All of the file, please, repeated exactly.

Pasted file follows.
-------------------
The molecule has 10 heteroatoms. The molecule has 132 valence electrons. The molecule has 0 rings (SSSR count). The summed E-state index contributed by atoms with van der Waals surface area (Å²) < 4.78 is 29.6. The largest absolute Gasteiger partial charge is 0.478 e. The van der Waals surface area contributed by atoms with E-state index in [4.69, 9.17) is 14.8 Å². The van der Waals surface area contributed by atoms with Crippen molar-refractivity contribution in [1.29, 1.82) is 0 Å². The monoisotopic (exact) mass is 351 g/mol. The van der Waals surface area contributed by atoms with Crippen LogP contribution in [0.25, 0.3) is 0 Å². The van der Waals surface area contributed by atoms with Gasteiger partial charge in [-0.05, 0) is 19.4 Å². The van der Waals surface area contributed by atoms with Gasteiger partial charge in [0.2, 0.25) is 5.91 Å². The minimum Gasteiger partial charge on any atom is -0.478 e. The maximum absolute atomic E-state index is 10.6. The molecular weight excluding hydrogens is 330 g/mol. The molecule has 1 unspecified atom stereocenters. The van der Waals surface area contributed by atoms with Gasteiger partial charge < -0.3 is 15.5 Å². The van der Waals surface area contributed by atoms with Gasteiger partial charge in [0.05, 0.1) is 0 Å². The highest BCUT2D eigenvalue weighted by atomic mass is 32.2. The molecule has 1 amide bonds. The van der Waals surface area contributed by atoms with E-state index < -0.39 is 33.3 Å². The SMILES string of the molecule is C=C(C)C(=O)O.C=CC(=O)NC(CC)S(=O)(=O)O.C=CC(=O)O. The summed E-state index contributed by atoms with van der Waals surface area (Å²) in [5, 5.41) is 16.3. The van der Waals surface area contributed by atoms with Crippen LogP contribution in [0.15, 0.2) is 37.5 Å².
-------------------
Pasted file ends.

The molecule has 10 heteroatoms. The molecule has 132 valence electrons. The molecule has 0 rings (SSSR count). The summed E-state index contributed by atoms with van der Waals surface area (Å²) < 4.78 is 29.6. The largest absolute Gasteiger partial charge is 0.478 e. The van der Waals surface area contributed by atoms with E-state index in [4.69, 9.17) is 14.8 Å². The van der Waals surface area contributed by atoms with Crippen molar-refractivity contribution in [1.29, 1.82) is 0 Å². The monoisotopic (exact) mass is 351 g/mol. The van der Waals surface area contributed by atoms with Crippen LogP contribution in [0.25, 0.3) is 0 Å². The van der Waals surface area contributed by atoms with Gasteiger partial charge in [-0.05, 0) is 19.4 Å². The van der Waals surface area contributed by atoms with Gasteiger partial charge in [0.2, 0.25) is 5.91 Å². The minimum Gasteiger partial charge on any atom is -0.478 e. The maximum absolute atomic E-state index is 10.6. The molecular weight excluding hydrogens is 330 g/mol. The molecule has 1 unspecified atom stereocenters. The van der Waals surface area contributed by atoms with Gasteiger partial charge < -0.3 is 15.5 Å². The van der Waals surface area contributed by atoms with Gasteiger partial charge in [0.05, 0.1) is 0 Å². The highest BCUT2D eigenvalue weighted by atomic mass is 32.2. The molecule has 1 amide bonds. The van der Waals surface area contributed by atoms with E-state index < -0.39 is 33.3 Å². The SMILES string of the molecule is C=C(C)C(=O)O.C=CC(=O)NC(CC)S(=O)(=O)O.C=CC(=O)O. The summed E-state index contributed by atoms with van der Waals surface area (Å²) in [5, 5.41) is 16.3. The van der Waals surface area contributed by atoms with Crippen LogP contribution in [0.15, 0.2) is 37.5 Å².